1921
Volume 100, Issue 5
  • ISSN: 0002-9637
  • E-ISSN: 1476-1645

Abstract

Abstract.

The current strategy used by many funding agencies for determining how money is spent on research to help prevent infectious disease outbreaks is based on pathogen-specific priority lists. Listing disease threats provides focus for business and research planning conducive to specific goals of developing a drug, or a vaccine, or other particular product. But, this singular type of focus has consequences. This perspective explores the consequences of lists, and describes how parallel programming independent of disease lists that address what we need to do to prevent and mitigate emerging disease risks may provide benefits out of reach of a singular focus on what products we need to have.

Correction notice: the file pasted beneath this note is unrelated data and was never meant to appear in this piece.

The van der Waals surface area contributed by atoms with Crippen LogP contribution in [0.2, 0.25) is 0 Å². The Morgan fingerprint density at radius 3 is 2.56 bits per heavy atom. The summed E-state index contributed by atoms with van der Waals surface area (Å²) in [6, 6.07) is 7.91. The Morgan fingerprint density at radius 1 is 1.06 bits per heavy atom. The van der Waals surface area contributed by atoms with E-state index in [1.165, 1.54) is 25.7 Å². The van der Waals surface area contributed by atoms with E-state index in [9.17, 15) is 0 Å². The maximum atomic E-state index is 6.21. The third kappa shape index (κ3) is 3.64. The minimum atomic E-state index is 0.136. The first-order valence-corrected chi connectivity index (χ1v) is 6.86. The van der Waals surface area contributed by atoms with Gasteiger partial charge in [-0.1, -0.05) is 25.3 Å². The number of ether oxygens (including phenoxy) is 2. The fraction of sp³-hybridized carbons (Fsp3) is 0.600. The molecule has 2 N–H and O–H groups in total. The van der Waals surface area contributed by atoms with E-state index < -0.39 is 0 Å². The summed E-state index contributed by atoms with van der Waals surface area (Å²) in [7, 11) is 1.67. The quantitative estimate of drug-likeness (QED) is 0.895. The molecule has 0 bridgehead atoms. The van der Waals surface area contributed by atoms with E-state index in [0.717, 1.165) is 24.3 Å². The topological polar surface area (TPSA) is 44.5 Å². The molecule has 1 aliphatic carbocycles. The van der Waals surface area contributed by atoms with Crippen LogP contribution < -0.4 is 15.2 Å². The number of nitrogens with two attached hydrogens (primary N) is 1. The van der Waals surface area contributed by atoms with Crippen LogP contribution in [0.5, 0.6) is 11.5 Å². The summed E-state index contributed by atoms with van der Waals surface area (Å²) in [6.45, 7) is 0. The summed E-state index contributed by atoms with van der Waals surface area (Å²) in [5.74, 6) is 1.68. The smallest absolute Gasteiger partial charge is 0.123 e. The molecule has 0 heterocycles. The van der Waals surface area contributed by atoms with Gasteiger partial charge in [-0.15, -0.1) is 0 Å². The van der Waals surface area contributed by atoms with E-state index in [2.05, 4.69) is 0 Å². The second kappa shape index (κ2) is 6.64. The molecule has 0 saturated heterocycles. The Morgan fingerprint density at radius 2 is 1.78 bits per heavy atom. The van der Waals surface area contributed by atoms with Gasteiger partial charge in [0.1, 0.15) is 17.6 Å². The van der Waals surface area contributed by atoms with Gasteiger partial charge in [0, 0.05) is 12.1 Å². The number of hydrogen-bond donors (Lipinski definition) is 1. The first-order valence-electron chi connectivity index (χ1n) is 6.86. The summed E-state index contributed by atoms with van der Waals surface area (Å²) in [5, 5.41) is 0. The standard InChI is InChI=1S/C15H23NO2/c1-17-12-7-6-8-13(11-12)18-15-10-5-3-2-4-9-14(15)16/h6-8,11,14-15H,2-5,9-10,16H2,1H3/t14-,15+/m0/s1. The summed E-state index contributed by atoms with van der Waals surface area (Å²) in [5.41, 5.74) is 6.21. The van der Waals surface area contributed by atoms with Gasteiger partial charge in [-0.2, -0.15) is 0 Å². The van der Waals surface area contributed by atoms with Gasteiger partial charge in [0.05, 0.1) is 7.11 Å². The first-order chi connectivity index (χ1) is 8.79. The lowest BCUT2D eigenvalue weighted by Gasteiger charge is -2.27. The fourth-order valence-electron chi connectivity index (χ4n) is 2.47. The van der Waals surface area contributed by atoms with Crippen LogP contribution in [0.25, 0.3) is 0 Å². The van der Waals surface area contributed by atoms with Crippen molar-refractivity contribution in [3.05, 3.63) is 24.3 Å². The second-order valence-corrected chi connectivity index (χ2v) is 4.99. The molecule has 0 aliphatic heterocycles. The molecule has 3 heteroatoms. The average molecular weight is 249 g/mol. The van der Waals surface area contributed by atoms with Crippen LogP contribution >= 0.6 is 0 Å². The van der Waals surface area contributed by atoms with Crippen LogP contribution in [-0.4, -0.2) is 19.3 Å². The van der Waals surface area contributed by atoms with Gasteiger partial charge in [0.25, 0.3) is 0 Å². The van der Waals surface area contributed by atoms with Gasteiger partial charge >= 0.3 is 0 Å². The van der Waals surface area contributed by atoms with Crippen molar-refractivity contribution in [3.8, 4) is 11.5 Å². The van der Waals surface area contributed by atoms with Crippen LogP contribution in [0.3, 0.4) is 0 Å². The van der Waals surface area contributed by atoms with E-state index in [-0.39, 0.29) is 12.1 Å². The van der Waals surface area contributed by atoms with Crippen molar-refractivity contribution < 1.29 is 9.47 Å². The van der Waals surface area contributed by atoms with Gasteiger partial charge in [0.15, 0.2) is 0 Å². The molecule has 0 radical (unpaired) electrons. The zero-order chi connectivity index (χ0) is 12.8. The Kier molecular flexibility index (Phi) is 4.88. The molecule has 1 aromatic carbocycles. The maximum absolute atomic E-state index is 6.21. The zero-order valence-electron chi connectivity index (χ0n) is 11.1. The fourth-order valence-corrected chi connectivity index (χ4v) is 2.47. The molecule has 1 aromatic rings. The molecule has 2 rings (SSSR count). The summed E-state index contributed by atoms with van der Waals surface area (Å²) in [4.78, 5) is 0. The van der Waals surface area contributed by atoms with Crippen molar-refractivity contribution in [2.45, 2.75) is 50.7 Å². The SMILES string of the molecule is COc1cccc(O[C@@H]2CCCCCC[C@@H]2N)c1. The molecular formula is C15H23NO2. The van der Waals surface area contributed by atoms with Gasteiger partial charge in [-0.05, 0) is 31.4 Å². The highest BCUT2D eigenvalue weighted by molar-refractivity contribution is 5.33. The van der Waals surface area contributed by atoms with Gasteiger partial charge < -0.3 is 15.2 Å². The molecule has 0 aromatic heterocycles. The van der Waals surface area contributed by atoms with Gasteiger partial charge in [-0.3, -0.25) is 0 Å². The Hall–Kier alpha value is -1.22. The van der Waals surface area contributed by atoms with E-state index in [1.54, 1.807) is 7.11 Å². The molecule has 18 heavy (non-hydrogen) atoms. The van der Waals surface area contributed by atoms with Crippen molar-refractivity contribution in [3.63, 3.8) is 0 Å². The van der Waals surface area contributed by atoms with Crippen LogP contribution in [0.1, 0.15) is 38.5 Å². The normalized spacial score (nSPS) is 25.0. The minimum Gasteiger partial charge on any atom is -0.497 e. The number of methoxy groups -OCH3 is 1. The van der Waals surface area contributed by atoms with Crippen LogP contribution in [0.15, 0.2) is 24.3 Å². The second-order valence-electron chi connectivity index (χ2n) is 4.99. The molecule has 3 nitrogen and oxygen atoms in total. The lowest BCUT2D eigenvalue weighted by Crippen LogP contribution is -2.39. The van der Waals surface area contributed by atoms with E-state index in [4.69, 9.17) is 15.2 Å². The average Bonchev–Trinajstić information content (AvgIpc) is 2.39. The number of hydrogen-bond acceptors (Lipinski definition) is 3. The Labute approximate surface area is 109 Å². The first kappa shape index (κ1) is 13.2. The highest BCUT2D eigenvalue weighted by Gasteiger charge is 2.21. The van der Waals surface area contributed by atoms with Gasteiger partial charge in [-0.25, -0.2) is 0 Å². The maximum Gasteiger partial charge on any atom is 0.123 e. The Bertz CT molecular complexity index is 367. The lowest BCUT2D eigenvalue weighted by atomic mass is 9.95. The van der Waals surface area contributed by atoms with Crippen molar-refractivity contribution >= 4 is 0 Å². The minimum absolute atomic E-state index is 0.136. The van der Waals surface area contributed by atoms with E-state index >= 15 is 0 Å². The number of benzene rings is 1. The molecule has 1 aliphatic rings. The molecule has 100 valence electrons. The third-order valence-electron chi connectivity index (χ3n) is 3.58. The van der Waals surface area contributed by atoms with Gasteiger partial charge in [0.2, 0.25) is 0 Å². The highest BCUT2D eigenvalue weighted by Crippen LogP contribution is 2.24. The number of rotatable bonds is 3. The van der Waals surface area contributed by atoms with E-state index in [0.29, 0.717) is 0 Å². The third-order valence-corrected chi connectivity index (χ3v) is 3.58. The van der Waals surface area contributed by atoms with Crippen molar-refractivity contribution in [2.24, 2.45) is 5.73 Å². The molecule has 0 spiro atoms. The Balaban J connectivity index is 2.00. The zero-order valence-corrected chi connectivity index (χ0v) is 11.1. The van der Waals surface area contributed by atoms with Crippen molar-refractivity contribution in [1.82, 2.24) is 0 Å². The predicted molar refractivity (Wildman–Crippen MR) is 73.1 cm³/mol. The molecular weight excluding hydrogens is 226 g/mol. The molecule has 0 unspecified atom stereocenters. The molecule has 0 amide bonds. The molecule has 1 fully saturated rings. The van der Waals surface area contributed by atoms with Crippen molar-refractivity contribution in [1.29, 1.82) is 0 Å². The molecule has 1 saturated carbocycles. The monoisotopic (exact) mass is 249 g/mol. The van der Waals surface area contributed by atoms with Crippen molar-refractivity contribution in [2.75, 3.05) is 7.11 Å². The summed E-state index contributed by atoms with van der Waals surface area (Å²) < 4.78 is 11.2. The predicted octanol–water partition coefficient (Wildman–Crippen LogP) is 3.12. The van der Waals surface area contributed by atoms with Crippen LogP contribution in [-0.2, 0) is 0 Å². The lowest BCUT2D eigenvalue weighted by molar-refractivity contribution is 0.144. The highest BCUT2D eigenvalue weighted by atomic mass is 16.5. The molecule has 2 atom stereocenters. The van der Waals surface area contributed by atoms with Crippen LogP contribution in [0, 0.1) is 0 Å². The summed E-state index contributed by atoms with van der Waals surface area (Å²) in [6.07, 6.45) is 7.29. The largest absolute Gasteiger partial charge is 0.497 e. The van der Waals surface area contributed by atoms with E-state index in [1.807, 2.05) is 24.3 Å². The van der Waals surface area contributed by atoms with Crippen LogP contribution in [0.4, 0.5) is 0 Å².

[open-access] This is an open-access article distributed under the terms of the Creative Commons Attribution License, which permits unrestricted use, distribution, and reproduction in any medium, provided the original author and source are credited.

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  • Received : 04 Oct 2018
  • Accepted : 21 Nov 2018
  • Published online : 01 May 2019

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